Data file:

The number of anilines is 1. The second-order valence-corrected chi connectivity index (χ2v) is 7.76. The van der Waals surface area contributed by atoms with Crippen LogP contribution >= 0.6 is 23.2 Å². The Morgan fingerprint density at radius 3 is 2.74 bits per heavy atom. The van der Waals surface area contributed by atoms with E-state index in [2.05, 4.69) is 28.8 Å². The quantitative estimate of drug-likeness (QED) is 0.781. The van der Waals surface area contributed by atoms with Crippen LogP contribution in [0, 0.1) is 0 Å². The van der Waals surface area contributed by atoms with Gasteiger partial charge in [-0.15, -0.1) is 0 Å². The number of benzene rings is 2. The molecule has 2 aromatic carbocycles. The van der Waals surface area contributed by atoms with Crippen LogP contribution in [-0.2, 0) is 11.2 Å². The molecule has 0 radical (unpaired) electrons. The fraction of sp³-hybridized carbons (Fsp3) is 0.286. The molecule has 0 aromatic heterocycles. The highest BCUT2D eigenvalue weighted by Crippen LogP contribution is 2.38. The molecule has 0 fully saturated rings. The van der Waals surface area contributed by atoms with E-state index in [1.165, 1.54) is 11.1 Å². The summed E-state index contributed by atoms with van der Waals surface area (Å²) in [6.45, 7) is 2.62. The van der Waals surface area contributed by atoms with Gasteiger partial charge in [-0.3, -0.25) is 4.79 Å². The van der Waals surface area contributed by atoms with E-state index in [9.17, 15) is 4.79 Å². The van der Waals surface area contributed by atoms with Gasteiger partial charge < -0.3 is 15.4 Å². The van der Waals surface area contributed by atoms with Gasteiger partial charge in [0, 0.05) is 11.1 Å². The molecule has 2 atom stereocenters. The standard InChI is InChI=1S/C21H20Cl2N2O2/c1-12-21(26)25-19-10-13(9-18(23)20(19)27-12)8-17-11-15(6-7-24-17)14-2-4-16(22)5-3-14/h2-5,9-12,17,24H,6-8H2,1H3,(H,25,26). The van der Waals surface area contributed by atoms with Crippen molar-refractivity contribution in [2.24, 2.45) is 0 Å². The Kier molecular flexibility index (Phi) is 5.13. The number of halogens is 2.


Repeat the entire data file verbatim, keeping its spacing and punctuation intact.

The number of anilines is 1. The second-order valence-corrected chi connectivity index (χ2v) is 7.76. The van der Waals surface area contributed by atoms with Crippen LogP contribution >= 0.6 is 23.2 Å². The Morgan fingerprint density at radius 3 is 2.74 bits per heavy atom. The van der Waals surface area contributed by atoms with E-state index in [2.05, 4.69) is 28.8 Å². The quantitative estimate of drug-likeness (QED) is 0.781. The van der Waals surface area contributed by atoms with Crippen LogP contribution in [0, 0.1) is 0 Å². The van der Waals surface area contributed by atoms with Gasteiger partial charge in [-0.15, -0.1) is 0 Å². The number of benzene rings is 2. The molecule has 2 aromatic carbocycles. The van der Waals surface area contributed by atoms with Crippen LogP contribution in [-0.2, 0) is 11.2 Å². The molecule has 0 radical (unpaired) electrons. The fraction of sp³-hybridized carbons (Fsp3) is 0.286. The molecule has 0 aromatic heterocycles. The highest BCUT2D eigenvalue weighted by Crippen LogP contribution is 2.38. The molecule has 0 fully saturated rings. The van der Waals surface area contributed by atoms with E-state index in [1.165, 1.54) is 11.1 Å². The summed E-state index contributed by atoms with van der Waals surface area (Å²) in [6.45, 7) is 2.62. The van der Waals surface area contributed by atoms with Gasteiger partial charge in [-0.3, -0.25) is 4.79 Å². The van der Waals surface area contributed by atoms with E-state index in [9.17, 15) is 4.79 Å². The van der Waals surface area contributed by atoms with Gasteiger partial charge < -0.3 is 15.4 Å². The van der Waals surface area contributed by atoms with Gasteiger partial charge in [0, 0.05) is 11.1 Å². The molecule has 2 atom stereocenters. The standard InChI is InChI=1S/C21H20Cl2N2O2/c1-12-21(26)25-19-10-13(9-18(23)20(19)27-12)8-17-11-15(6-7-24-17)14-2-4-16(22)5-3-14/h2-5,9-12,17,24H,6-8H2,1H3,(H,25,26). The van der Waals surface area contributed by atoms with Crippen molar-refractivity contribution in [2.24, 2.45) is 0 Å². The Kier molecular flexibility index (Phi) is 5.13. The number of halogens is 2.